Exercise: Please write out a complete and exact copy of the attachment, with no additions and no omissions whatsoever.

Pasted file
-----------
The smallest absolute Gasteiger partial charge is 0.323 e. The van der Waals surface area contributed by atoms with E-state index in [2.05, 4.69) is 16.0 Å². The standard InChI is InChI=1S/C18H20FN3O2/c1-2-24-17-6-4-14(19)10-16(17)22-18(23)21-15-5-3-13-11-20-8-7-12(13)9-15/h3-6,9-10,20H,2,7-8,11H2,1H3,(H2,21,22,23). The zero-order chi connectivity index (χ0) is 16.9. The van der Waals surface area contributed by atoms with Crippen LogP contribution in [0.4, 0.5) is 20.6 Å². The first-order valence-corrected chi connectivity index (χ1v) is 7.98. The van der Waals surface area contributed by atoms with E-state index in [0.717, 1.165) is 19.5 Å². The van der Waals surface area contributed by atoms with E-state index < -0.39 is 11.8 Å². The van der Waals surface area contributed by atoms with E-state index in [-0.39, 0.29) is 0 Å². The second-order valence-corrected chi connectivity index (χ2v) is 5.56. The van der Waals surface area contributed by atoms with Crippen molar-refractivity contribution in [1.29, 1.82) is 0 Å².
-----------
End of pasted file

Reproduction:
The smallest absolute Gasteiger partial charge is 0.323 e. The van der Waals surface area contributed by atoms with E-state index in [2.05, 4.69) is 16.0 Å². The standard InChI is InChI=1S/C18H20FN3O2/c1-2-24-17-6-4-14(19)10-16(17)22-18(23)21-15-5-3-13-11-20-8-7-12(13)9-15/h3-6,9-10,20H,2,7-8,11H2,1H3,(H2,21,22,23). The zero-order chi connectivity index (χ0) is 16.9. The van der Waals surface area contributed by atoms with Crippen LogP contribution in [0.4, 0.5) is 20.6 Å². The first-order valence-corrected chi connectivity index (χ1v) is 7.98. The van der Waals surface area contributed by atoms with E-state index in [0.717, 1.165) is 19.5 Å². The van der Waals surface area contributed by atoms with E-state index < -0.39 is 11.8 Å². The van der Waals surface area contributed by atoms with E-state index in [-0.39, 0.29) is 0 Å². The second-order valence-corrected chi connectivity index (χ2v) is 5.56. The van der Waals surface area contributed by atoms with Crippen molar-refractivity contribution in [1.29, 1.82) is 0 Å².